Tracking back the history of the cars we have today is always exciting, and today’s story is no exception. Les Zoller contacted me recently and shared with me that he had owned and restored Allied Kurtis KK500 chassis #43 and asked if I want to learn more. You betcha – and away we go.
In the late 1970s, Les lived in Huntington Beach, California and on his way to work each day he saw an intriguing shape of a car under a cover. It sat there for about a year never moving but one day part of the cover was off and he decided to go investigate the car and talk to the owner.
So he drove to Long Beach, and introduced himself to the owner – Russell Brandt. Russell said, “It’s a 1955 Kurtis and do you want to buy it”. Not a simple proposition. Les asked about the history of the car, but nothing was known other than Russell had bought the car from a person in Anaheim Hills, California. This was the first time that Les had ever heard of the Kurtis name, but he was interested. Initially the asking price was quite high for this car in 1979, but after quite a bit of time negotiating he got the price down to a reasonable number for a car of that era.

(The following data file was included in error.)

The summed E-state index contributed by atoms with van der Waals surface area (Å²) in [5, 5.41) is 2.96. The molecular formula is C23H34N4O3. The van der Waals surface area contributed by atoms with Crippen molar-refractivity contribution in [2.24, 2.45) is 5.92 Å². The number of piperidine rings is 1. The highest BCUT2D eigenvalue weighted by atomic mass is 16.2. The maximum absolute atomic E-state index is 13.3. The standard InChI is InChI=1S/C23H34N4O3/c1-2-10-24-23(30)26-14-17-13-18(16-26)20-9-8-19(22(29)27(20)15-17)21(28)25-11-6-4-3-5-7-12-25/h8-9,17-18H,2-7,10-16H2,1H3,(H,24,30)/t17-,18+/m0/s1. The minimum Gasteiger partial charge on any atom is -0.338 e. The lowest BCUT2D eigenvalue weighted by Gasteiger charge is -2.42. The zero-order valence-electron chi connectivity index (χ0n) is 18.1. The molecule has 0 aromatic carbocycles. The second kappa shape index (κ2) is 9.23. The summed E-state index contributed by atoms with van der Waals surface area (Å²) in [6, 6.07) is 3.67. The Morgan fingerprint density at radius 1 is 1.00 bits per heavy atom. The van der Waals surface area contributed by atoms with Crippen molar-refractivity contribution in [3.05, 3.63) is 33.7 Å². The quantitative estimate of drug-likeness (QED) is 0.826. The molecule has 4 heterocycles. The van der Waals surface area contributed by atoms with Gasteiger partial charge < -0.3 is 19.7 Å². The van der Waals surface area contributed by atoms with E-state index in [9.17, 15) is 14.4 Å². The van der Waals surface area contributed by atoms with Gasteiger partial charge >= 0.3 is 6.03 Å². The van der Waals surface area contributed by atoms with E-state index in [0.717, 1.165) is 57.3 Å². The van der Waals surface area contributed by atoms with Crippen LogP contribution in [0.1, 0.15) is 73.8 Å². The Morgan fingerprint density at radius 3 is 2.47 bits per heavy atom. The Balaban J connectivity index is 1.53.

In May, 1979, the Allied Kurtis Blackhawk Coupe met its new owner – Les Zoller – and Les trailered it back to where he lived and starting making his restoration plans.
What Did He Have?
The car had been painted a metallic blue, and overall it was in nice physical shape. Photos below were taken soon after Les acquired the Allied.
Getting the car to roll didn’t look like it would be so hard. The tires were under inflated and it looked like it would roll just fine. It almost would. It turns out that the big Lincoln engine had a big production oil pan and skid plate. The weight of the front of the car was on this skid plate. The Allied didn’t run, but a bit of air in the tires would do the trick and it would roll fine. But that oil pan and skid plate – so close to the ground – would have to be addressed – later.